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High fat or ‘ketogenic’ diets could prevent, reverse heart failure

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Heart problems? A special diet might help as researchers have found that the popular and controversial ketogenic diet could completely prevent, or even reverse heart failure caused by a metabolic process.

For the findings, published in the journal Nature Metabolism, the research team looked at a metabolic process that seems to be turned down in failing human hearts.

“In an animal model, drastic heart failure in mice was bypassed by switching to high fat or “ketogenic” diets, which could completely prevent, or even reverse the heart failure,” said study author Kyle S McCommis from the Saint Louis University in the US.

“Thus, these studies suggest that consumption of higher fat and lower carbohydrate diets may be a nutritional therapeutic intervention to treat heart failure,” McCommis added.

According to the researchers, the heart’s myocardium requires vast amounts of chemical energy stored in nutrients to fuel cardiac contraction.

To maintain this high metabolic capacity, the heart is flexible and can adapt to altered metabolic fuel supplies during diverse developmental, nutritional, or physiologic conditions.

Impaired flexibility, however, is associated with cardiac dysfunction in conditions including diabetes and heart failure.

The mitochondrial pyruvate carrier (MPC) complex, composed of MPC1 and MPC2, is required for pyruvate import into the mitochondria.

This study demonstrated that MPC expression is decreased in failing human and mouse hearts, and that genetic deletion of the MPC in mice leads to cardiac remodelling and dysfunction.

“Interestingly, this heart failure can be prevented or even reversed by providing a high-fat, low carbohydrate ketogenic diet,” McCommis said.

“A 24-hour fast in mice, which is also ketogenic also provided significant improvement in heart remodelling,” McCommis added.

The findings showed that diets with higher fat content, but enough carbohydrates to limit ketosis also significantly improved heart failure in mice lacking cardiac MPC expression.

“Our study highlights the potential of dietary interventions to enhance cardiac fat metabolism to prevent or reverse cardiac dysfunction and remodelling in the setting of MPC-deficiency,” the authors wrote.

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Health Ministry say’s for COVID-19 vaccin,No vaccination for pregnant, lactating women at this time.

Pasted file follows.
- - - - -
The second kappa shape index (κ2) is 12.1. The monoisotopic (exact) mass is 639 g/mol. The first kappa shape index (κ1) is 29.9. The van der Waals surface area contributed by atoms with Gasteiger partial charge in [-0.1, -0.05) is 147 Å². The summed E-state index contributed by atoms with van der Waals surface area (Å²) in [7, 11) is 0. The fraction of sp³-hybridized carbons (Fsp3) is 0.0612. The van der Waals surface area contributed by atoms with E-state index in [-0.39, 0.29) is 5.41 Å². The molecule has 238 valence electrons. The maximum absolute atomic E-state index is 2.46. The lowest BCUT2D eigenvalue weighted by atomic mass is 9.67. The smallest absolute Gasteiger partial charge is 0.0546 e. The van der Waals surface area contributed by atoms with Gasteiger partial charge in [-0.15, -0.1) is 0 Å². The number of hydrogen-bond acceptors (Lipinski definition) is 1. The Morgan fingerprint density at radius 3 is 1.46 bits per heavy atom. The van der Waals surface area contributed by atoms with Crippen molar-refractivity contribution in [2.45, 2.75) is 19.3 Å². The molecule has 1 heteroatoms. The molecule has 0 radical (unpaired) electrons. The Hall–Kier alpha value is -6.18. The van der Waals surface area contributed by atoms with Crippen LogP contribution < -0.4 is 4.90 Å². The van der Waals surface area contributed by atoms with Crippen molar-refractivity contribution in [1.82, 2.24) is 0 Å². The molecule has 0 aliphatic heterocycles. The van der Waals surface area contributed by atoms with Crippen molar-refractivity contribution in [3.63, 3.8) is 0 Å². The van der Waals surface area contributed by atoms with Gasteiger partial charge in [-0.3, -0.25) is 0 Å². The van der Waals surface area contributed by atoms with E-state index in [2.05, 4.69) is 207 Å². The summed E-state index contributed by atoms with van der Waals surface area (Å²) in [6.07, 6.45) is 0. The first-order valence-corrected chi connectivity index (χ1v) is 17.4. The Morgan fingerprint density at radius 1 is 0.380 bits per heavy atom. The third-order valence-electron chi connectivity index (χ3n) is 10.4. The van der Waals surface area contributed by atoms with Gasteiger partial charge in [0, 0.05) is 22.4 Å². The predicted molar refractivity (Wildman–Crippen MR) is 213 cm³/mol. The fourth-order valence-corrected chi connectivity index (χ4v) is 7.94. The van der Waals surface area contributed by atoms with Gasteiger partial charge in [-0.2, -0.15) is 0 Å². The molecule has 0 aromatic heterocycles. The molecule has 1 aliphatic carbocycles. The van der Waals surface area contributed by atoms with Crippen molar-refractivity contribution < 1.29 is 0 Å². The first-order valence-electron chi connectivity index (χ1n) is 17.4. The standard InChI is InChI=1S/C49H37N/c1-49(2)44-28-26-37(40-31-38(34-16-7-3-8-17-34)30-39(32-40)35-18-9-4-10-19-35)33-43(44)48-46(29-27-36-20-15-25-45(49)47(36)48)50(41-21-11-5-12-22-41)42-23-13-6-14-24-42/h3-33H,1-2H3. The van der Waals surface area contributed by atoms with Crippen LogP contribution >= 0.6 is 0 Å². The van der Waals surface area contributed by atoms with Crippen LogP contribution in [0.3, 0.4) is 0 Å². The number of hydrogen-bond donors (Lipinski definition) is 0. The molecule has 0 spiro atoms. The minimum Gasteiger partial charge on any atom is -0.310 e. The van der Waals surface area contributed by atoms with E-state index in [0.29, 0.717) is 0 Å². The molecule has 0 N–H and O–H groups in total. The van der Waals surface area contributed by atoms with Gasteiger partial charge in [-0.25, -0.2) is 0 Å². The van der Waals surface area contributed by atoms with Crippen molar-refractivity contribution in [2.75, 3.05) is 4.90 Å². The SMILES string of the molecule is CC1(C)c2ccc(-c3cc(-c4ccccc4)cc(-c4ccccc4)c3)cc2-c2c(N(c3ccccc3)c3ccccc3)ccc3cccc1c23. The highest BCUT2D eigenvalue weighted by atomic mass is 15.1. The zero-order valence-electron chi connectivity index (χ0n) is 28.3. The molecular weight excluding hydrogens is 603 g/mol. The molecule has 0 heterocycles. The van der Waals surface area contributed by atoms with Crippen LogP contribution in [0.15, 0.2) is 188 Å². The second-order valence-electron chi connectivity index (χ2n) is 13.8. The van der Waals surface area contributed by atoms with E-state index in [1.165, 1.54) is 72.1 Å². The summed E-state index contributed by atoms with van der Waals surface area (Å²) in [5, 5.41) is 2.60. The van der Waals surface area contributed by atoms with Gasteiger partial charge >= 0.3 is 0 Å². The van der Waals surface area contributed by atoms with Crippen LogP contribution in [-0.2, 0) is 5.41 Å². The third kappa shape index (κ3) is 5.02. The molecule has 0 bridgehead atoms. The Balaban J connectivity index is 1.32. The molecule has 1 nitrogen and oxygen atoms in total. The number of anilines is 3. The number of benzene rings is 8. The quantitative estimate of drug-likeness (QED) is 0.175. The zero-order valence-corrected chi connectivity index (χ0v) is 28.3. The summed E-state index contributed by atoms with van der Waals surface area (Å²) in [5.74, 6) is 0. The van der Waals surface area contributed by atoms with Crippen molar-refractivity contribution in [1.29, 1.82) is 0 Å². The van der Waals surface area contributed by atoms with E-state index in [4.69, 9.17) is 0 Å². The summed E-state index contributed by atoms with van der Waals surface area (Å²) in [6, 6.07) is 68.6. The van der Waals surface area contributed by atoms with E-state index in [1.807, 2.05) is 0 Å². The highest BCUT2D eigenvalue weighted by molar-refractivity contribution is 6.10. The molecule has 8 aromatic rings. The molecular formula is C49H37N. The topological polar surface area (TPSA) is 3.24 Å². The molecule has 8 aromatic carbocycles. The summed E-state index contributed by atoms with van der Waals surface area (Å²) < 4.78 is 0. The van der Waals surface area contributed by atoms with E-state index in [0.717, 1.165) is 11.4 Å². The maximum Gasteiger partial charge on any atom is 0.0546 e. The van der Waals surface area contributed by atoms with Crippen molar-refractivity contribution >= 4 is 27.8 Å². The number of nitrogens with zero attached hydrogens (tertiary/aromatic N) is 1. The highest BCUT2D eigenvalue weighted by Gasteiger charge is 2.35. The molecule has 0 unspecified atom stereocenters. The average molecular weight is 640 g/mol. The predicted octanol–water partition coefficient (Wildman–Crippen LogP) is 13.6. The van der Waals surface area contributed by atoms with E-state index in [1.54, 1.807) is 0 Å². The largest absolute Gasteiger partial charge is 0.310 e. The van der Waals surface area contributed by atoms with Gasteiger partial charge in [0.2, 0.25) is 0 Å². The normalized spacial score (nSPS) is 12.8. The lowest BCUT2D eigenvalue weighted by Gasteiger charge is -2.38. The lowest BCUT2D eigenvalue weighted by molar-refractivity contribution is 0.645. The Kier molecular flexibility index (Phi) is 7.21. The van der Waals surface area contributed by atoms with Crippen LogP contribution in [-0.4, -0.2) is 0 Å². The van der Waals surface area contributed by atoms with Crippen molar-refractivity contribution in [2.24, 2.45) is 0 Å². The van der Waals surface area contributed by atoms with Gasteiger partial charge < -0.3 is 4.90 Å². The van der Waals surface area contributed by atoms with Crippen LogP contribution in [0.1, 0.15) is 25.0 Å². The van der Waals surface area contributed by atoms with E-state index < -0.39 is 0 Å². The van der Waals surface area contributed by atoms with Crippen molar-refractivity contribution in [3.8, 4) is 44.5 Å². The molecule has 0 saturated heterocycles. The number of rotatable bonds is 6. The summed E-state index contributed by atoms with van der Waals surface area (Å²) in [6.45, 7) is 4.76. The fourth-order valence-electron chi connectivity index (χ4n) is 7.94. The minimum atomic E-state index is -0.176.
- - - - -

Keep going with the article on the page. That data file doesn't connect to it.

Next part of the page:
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The Union Health Ministry has informed all states and union territories that interchangeability of COVID-19 vaccines is not permitted, and pregnant and lactating women should not be administered the shots as they have not been part of any anti-coronavirus vaccine clinical trial so far.

The Drugs Controller General of India (DCGI) had recently granted emergency use authorisation to two COVID-19 vaccines – Covishield, developed by Oxford University and British-Swedish company AstraZeneca, and manufactured by the Serum Institute of India (SII) and Bharat Biotech’s Covaxin.

India will launch its COVID-19 vaccination drive from January 16 in what Prime Minister Narendra Modi has called the world’s largest inoculation programme.

Ahead of the vaccination drive, in a letter to all states and UTs, the ministry highlighted that under the emergency use authorisation, coronavirus vaccination is indicated only for 18 years and above.

Around three lakh healthcare and frontline workers will be inoculated at 2,934 sites across the country on the first day of the nationwide vaccination drive.

The ministry has already said that getting vaccinated for COVID-19 will be voluntary.

A consignment of an anti-COVID vaccine comprising its 93,000 doses reached Himachal Pradesh’s capital Shimla on January 14, said State Health Secretary Amitabh Avasthi. The consignment of Covishield vaccine had been airlifted from Pune to Chandigarh, from where it was brought to Shimla by road, he said.

A consignment of 18,500 COVID-19 vaccines, to be used in the first phase of inoculation, arrived in Aizawl from New Delhi on the day.

The first consignment of 32,000 doses of COVID-19 vaccine arrived in Arunachal Pradesh in a vaccine van from Guwahati on the day.

Nagaland received its first consignment of 26,500 doses of COVID-19 vaccine, said an official. The vials arrived from Delhi at Dimapur Airport in an aircraft, he said.

A Maharashtra government official has said it will take six to seven months for the vaccine to become available for those who are not in the high-risk category.

Around 1.62 lakh COVID-19 vaccine has reached all the 24 districts of Jharkhand for the scheduled first phase of the vaccination drive on January 16, according to a top Health department official.

(With inputs from PTI)

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